Plough Monday is an ancient rustic holiday that became attached to the Christmas holiday tradition. Plough Monday may trace its descent back to the Roman Compitalia, celebrated by slaves when plowing was over. By the mid-15th century it became traditional to end the Christmas season on Epiphany; the following Monday became Plough Monday. Also known as Fool Plough or Fond Plough, Plough Monday was observed in England up through the late 1800s with music, dancing, processions, mumming and other forms of ritualized begging.
For medieval farmers the end of the winter holiday season was also the beginning of the plowing season. Arable fields would have been left in stubble from the previous harvest. The soil, wet through by autumn and winter rains, would then be turned under by the plow as soon as the ground was accessible.
As early as the 13th century, this return to work was presaged with a plow race or in some cases the drawing of a plow around a bonfire. In typical celebrations, a group of farmers — or plow-men, as they were called — would hitch themselves to a plow and drag it through the village streets, accompanied by dancers and musicians. The plow-men would shout the refrain “God-speed the plough” and beg for money or gifts (Henderson). There was often an element of coercion to this begging. One late 18th century observer noted “If you refuse them, they plough up your dunghill” (Hutton). At times spurned plow-men would leave an even more conspicuous message by digging up the front yard. Thus even the poorest cottagers dropped a coin or two into the donation box.
The custom of blessing the plow is still followed in some English villages. A plow is decorated and brought into the village church on the day before Plough Monday to receive blessings that confer fertility on the plow. Some communities maintained a ceremonial plow for Plough ceremonies — an elaborate creation, several times larger than a functional plow and often made of wood even after metal blades were in use.
Only the richer landowners could afford their own plow; others took turns borrowing a communal one. In some communities, money was lent with the town plow to enable farmers to begin the work season. This money was collected through the custom of maintaining plough lights, often under a local guild dedicated to the cause. Plough lights, special candles, were kept burning in churches before images of saints to ensure a successful harvest. The plough lights were largely extinguished with Henry VIII’s ban on candles and lamps in churches. However, even after the 16th century Reformation wiped out saint veneration, the celebration of Plough Monday remained. The money originally raised for plough lights and community charity now paid for for ale in the local tavern.
From the beginning, dances were performed around the plow. The dance sometimes acted out the revival of the earth in spring. One tradition had it that the year’s grain would grow as high as the dancers could leap, leading to rather wild dancing. Some villages would also drag the plow or a heavy log over the winter fields, symbolically plowing the fallows to ensure fertility in the coming year. But the most typical dance was some form of the Morris or Sword Dance, accompanied by mumming a very roughly standardized “Plough Play”.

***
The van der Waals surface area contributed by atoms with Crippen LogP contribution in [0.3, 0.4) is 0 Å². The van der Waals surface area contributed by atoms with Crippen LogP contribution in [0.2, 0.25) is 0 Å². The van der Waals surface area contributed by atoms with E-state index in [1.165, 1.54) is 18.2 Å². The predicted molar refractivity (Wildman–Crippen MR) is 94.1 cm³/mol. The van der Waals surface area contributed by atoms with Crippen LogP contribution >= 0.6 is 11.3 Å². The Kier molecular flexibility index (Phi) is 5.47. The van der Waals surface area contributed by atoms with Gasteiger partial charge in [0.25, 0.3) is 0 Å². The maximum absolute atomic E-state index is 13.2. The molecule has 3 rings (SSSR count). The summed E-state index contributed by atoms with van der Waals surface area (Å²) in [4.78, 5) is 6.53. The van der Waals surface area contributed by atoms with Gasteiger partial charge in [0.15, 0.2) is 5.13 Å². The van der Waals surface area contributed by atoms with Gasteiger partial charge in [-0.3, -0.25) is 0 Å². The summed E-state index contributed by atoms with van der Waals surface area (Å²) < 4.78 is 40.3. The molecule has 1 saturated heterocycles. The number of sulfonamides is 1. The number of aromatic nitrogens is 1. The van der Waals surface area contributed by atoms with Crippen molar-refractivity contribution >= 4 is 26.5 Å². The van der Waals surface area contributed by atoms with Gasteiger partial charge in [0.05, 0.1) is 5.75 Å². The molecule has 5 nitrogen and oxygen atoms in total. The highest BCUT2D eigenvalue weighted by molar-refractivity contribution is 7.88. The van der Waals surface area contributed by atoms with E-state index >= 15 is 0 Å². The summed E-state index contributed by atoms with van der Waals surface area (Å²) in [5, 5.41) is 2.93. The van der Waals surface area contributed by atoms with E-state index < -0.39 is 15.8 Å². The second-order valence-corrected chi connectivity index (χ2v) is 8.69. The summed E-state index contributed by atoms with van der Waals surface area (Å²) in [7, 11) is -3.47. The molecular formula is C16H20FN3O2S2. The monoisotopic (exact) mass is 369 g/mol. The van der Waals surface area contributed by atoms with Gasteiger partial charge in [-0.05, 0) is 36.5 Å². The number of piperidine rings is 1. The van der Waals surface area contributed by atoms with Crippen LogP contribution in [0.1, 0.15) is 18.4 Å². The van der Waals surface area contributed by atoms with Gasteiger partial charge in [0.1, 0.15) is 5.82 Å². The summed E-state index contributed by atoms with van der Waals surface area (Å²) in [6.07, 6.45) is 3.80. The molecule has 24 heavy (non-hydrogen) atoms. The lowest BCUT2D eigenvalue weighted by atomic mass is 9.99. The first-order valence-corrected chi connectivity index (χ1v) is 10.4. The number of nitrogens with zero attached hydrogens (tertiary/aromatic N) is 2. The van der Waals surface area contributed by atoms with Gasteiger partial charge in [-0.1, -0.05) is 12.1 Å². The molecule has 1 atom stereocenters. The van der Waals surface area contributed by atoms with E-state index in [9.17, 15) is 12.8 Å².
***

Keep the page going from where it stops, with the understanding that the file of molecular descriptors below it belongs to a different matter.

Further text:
The processional characters varied in dress and name across England, though the whole group itself was commonly known simply as Plough Boys, or sometimes Plough Bullocks and even Plough Witches. Several stock characters were included in the pantomime. One man known as “the Bessy” would dress in women’s clothing (the Maid Marion character of Morris Dance). The Bessy is a stock character in pantomime and mumming, but she is particularly associated with Plough Monday as she normally carried the donation box.
Another character known as “the Fool” wore animal skins or a fur hat and tail. In the Sword Dance versions, the Fool was often “decapitated” at the climax of the dance. The other dancers would then call for a doctor who would appear and proceed to revive the Fool with “medicine” from a bottle. The death and resurrection of the Fool of course symbolized the miraculous rebirth of nature in spring.
In some variants of the play, one of the plough men would woo a lady (sometimes the Bessy, others merely a generic woman, or rather a lad in drag) who would invariably choose the Fool over the amorous farmer. In some localities, another coarser transvestite named “Dame Jane” would show up to accost the Fool and accuse him of fathering her child. This wooing element was believed older than any combat or resurrection motifs though there is scant evidence for any of the Plough Play themes before the mid-16th century. Mumming seems to have been grafted onto the plough procession when the original reason to hold that procession — to raise money for the poorer farmers through the custom of plough lights — was suppressed by the Reformation.
Plough Monday parades and plays have seen a regeneration, riding on the renewed interest in folk traditions which took hold in the 1960s. Colorful festivals can now be found in many localities throughout the UK. While these are not notable for their ancient pedigrees, they are quite like the original Plough Monday parades in that they support and derive from the entire community and lack the tension between a special group coercing money from the rest of the villagers.
Blackburn, Bonnie & Leofranc Holford-Strevens. The Oxford Companion to the Year. 1999. Oxford University Press: Oxford.
Henderson, Helene, ed. Holiday Symbols and Customs, 4th ed. 2009. Omnigraphics, Inc.: Detroit, MI.
Hutton, Ronald. The Stations of the Sun.1996. Oxford University Press: Oxford.
Miles, Clement A. Christmas Customs and Traditions: Their History and Significance.1976 reproduction. Dover: New York.
© Elizabeth Anker 2021